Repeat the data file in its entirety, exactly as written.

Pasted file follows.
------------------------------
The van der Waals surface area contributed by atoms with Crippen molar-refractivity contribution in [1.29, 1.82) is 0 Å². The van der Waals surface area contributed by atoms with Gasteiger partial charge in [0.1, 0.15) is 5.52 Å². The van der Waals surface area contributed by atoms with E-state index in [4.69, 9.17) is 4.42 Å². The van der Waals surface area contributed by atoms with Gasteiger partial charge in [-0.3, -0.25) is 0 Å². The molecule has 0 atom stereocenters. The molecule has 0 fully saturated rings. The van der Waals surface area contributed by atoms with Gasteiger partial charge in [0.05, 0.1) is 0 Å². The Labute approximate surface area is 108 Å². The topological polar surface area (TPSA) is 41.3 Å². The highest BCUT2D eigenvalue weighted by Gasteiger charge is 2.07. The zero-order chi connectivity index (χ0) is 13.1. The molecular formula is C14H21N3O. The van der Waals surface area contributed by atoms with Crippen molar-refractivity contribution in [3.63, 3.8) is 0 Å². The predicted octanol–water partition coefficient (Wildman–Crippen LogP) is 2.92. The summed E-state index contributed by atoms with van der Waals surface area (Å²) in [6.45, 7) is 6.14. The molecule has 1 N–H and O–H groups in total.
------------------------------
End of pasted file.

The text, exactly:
The van der Waals surface area contributed by atoms with Crippen molar-refractivity contribution in [1.29, 1.82) is 0 Å². The van der Waals surface area contributed by atoms with Gasteiger partial charge in [0.1, 0.15) is 5.52 Å². The van der Waals surface area contributed by atoms with E-state index in [4.69, 9.17) is 4.42 Å². The van der Waals surface area contributed by atoms with Gasteiger partial charge in [-0.3, -0.25) is 0 Å². The molecule has 0 atom stereocenters. The molecule has 0 fully saturated rings. The van der Waals surface area contributed by atoms with Gasteiger partial charge in [0.05, 0.1) is 0 Å². The Labute approximate surface area is 108 Å². The topological polar surface area (TPSA) is 41.3 Å². The highest BCUT2D eigenvalue weighted by Gasteiger charge is 2.07. The zero-order chi connectivity index (χ0) is 13.1. The molecular formula is C14H21N3O. The van der Waals surface area contributed by atoms with Crippen molar-refractivity contribution in [3.63, 3.8) is 0 Å². The predicted octanol–water partition coefficient (Wildman–Crippen LogP) is 2.92. The summed E-state index contributed by atoms with van der Waals surface area (Å²) in [6.45, 7) is 6.14. The molecule has 1 N–H and O–H groups in total.